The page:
British MPs have voted to approve airstrikes on the Islamic State in Iraq
British MPs set to vote on Isis airstrikes approval in House of Commons Russell Cheyne/Reuters

MPs are today expected to vote in favour of airstrikes against Isis, the self-proclaimed Islamic State, meaning RAF jets will join US and Arab warplanes in the operation.

British airstrikes could start within hours of the Commons vote if there is overwhelming support for Prime Minister David Cameron.

The Tories, Labour and the Lib Dems have all backed the prime minister in launching the military campaign against the Sunni insurgent group.

However, Cameron, who was defeated in the House of Commons when seeking approval to launch airstrikes against Syria last year, has come up with a cautiously-worded proposal.

"This motion does not endorse UK airstrikes in Syria as part of this campaign, and any proposal to do so would be subject to a separate vote in parliament," said Downing Street.

The deployment of ground troops in Iraq has been ruled out. However, trainers and intelligence personnel could be deployed to assist the RAF pilots in the proposed action.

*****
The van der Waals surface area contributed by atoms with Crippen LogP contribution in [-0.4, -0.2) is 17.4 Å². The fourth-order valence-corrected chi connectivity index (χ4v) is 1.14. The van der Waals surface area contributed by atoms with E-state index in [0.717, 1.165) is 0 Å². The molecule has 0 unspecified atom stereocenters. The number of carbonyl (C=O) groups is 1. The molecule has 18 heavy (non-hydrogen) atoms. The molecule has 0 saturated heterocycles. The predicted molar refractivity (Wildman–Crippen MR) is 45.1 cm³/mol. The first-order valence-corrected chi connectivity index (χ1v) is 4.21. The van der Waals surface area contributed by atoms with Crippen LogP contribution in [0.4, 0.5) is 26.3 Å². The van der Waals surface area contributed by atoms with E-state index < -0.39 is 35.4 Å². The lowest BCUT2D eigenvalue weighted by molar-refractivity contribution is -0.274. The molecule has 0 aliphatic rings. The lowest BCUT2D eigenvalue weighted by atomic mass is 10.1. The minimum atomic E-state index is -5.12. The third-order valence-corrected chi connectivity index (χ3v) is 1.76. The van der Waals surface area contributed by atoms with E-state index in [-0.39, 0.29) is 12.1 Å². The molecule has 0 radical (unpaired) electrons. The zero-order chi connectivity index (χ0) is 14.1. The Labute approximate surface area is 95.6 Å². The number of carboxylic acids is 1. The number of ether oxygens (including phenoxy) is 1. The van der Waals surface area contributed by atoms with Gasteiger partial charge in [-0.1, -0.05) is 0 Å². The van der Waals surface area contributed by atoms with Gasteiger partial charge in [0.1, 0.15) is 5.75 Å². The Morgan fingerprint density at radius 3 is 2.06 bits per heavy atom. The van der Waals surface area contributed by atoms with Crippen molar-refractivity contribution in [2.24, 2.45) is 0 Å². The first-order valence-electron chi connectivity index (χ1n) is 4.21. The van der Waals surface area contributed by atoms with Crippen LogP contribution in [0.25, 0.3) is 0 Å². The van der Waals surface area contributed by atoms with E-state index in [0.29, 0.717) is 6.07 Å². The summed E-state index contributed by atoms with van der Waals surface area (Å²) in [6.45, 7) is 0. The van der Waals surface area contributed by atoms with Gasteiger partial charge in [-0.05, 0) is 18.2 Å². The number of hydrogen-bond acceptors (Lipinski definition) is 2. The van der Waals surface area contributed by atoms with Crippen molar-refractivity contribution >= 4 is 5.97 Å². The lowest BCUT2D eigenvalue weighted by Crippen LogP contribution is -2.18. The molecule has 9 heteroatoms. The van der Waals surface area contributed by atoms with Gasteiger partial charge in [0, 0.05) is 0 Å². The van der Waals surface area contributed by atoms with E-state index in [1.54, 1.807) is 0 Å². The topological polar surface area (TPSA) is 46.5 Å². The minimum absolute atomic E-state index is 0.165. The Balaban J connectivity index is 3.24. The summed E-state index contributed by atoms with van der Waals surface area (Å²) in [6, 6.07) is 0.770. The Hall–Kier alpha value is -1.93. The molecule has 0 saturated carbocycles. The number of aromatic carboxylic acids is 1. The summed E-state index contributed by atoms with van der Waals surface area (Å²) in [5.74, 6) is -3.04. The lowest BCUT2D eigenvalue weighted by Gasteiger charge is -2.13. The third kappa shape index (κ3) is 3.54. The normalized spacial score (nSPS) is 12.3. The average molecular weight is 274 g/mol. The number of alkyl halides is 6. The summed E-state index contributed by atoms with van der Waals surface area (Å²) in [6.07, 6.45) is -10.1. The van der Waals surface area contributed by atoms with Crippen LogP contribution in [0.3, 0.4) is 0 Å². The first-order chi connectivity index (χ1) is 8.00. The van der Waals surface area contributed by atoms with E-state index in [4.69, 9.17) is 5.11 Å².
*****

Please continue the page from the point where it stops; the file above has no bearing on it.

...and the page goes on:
Cameron made a point of reaching out to Labour ahead of the parliament vote, to avoid any embarrassment. The prime minister is set to open the debate at 10:30 BST and the session is likely to go on for about seven hours.

Some sections of MPs remain sceptical of the UK militarily wading into the conflict zone yet again.

No 10 said the government "recognises the clear threat ISIL pose to the territorial integrity of Iraq and the request from the government of Iraq for military support from the international community and the specific request to the UK government for such support".